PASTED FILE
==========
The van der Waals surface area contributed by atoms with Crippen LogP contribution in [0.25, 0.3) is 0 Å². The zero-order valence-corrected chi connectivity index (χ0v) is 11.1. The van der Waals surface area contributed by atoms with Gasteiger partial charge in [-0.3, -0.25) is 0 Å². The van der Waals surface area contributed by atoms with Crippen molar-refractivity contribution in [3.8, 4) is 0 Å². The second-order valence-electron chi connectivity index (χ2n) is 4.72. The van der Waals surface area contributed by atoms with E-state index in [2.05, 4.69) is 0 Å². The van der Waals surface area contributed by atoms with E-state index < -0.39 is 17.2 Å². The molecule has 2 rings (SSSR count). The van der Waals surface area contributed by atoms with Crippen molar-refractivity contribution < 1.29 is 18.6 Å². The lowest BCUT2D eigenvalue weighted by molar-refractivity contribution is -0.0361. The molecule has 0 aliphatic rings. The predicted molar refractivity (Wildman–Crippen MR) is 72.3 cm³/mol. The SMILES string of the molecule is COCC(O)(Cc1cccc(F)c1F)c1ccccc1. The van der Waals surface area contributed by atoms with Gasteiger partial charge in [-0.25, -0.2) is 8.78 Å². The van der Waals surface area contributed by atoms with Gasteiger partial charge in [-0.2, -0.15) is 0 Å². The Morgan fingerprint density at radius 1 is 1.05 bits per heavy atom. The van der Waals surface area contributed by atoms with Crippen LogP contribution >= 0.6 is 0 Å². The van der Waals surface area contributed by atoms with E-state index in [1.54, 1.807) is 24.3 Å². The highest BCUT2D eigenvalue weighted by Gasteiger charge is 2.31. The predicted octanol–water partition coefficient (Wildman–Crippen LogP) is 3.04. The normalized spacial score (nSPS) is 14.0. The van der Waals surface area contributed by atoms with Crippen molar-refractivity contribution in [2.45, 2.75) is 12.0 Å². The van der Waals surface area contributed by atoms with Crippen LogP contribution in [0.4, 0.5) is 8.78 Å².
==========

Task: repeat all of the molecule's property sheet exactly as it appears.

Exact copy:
The van der Waals surface area contributed by atoms with Crippen LogP contribution in [0.25, 0.3) is 0 Å². The zero-order valence-corrected chi connectivity index (χ0v) is 11.1. The van der Waals surface area contributed by atoms with Gasteiger partial charge in [-0.3, -0.25) is 0 Å². The van der Waals surface area contributed by atoms with Crippen molar-refractivity contribution in [3.8, 4) is 0 Å². The second-order valence-electron chi connectivity index (χ2n) is 4.72. The van der Waals surface area contributed by atoms with E-state index in [2.05, 4.69) is 0 Å². The van der Waals surface area contributed by atoms with E-state index < -0.39 is 17.2 Å². The molecule has 2 rings (SSSR count). The van der Waals surface area contributed by atoms with Crippen molar-refractivity contribution < 1.29 is 18.6 Å². The lowest BCUT2D eigenvalue weighted by molar-refractivity contribution is -0.0361. The molecule has 0 aliphatic rings. The predicted molar refractivity (Wildman–Crippen MR) is 72.3 cm³/mol. The SMILES string of the molecule is COCC(O)(Cc1cccc(F)c1F)c1ccccc1. The van der Waals surface area contributed by atoms with Gasteiger partial charge in [-0.25, -0.2) is 8.78 Å². The van der Waals surface area contributed by atoms with Gasteiger partial charge in [-0.2, -0.15) is 0 Å². The Morgan fingerprint density at radius 1 is 1.05 bits per heavy atom. The van der Waals surface area contributed by atoms with Crippen LogP contribution >= 0.6 is 0 Å². The van der Waals surface area contributed by atoms with E-state index in [1.54, 1.807) is 24.3 Å². The highest BCUT2D eigenvalue weighted by Gasteiger charge is 2.31. The predicted octanol–water partition coefficient (Wildman–Crippen LogP) is 3.04. The normalized spacial score (nSPS) is 14.0. The van der Waals surface area contributed by atoms with Crippen molar-refractivity contribution in [2.45, 2.75) is 12.0 Å². The van der Waals surface area contributed by atoms with Crippen LogP contribution in [0.4, 0.5) is 8.78 Å².